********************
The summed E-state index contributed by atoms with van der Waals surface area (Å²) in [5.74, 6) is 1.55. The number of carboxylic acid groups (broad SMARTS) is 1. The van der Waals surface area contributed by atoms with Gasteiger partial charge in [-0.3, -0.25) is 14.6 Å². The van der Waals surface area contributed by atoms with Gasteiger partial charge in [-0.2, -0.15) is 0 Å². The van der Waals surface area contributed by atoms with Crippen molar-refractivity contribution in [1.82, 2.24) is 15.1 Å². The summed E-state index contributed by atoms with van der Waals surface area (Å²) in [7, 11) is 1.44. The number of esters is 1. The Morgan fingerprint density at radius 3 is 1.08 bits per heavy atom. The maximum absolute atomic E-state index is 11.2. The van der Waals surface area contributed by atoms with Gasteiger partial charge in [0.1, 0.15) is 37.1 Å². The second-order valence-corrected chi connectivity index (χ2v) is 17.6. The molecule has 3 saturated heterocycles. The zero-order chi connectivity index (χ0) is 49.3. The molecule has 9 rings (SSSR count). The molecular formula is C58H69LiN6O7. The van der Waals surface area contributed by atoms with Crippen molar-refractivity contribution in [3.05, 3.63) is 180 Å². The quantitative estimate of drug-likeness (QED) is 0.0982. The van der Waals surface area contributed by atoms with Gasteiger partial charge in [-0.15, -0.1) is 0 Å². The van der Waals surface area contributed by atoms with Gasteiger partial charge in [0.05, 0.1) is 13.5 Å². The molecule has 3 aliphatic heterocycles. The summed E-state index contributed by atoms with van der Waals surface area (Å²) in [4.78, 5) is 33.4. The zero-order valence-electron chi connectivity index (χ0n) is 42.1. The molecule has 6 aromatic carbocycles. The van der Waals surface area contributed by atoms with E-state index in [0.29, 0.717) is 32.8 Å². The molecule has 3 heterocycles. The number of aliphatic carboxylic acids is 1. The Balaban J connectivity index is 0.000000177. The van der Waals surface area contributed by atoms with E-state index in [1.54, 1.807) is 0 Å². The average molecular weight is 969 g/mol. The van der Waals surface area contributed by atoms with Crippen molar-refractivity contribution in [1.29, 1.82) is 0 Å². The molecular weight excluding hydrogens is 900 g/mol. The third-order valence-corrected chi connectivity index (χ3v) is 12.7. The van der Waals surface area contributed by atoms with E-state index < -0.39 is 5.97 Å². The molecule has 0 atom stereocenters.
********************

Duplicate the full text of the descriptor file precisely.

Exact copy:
The summed E-state index contributed by atoms with van der Waals surface area (Å²) in [5.74, 6) is 1.55. The number of carboxylic acid groups (broad SMARTS) is 1. The van der Waals surface area contributed by atoms with Gasteiger partial charge in [-0.3, -0.25) is 14.6 Å². The van der Waals surface area contributed by atoms with Gasteiger partial charge in [-0.2, -0.15) is 0 Å². The van der Waals surface area contributed by atoms with Crippen molar-refractivity contribution in [1.82, 2.24) is 15.1 Å². The summed E-state index contributed by atoms with van der Waals surface area (Å²) in [7, 11) is 1.44. The number of esters is 1. The Morgan fingerprint density at radius 3 is 1.08 bits per heavy atom. The maximum absolute atomic E-state index is 11.2. The van der Waals surface area contributed by atoms with Gasteiger partial charge in [0.1, 0.15) is 37.1 Å². The second-order valence-corrected chi connectivity index (χ2v) is 17.6. The molecule has 3 saturated heterocycles. The zero-order chi connectivity index (χ0) is 49.3. The molecule has 9 rings (SSSR count). The molecular formula is C58H69LiN6O7. The van der Waals surface area contributed by atoms with Crippen molar-refractivity contribution in [3.05, 3.63) is 180 Å². The quantitative estimate of drug-likeness (QED) is 0.0982. The van der Waals surface area contributed by atoms with Gasteiger partial charge in [-0.15, -0.1) is 0 Å². The van der Waals surface area contributed by atoms with Gasteiger partial charge in [0.05, 0.1) is 13.5 Å². The molecule has 3 aliphatic heterocycles. The summed E-state index contributed by atoms with van der Waals surface area (Å²) in [4.78, 5) is 33.4. The zero-order valence-electron chi connectivity index (χ0n) is 42.1. The molecule has 6 aromatic carbocycles. The van der Waals surface area contributed by atoms with E-state index in [0.29, 0.717) is 32.8 Å². The molecule has 3 heterocycles. The number of aliphatic carboxylic acids is 1. The Balaban J connectivity index is 0.000000177. The van der Waals surface area contributed by atoms with E-state index in [1.54, 1.807) is 0 Å². The average molecular weight is 969 g/mol. The van der Waals surface area contributed by atoms with Crippen molar-refractivity contribution in [1.29, 1.82) is 0 Å². The molecular weight excluding hydrogens is 900 g/mol. The third-order valence-corrected chi connectivity index (χ3v) is 12.7. The van der Waals surface area contributed by atoms with E-state index < -0.39 is 5.97 Å². The molecule has 0 atom stereocenters.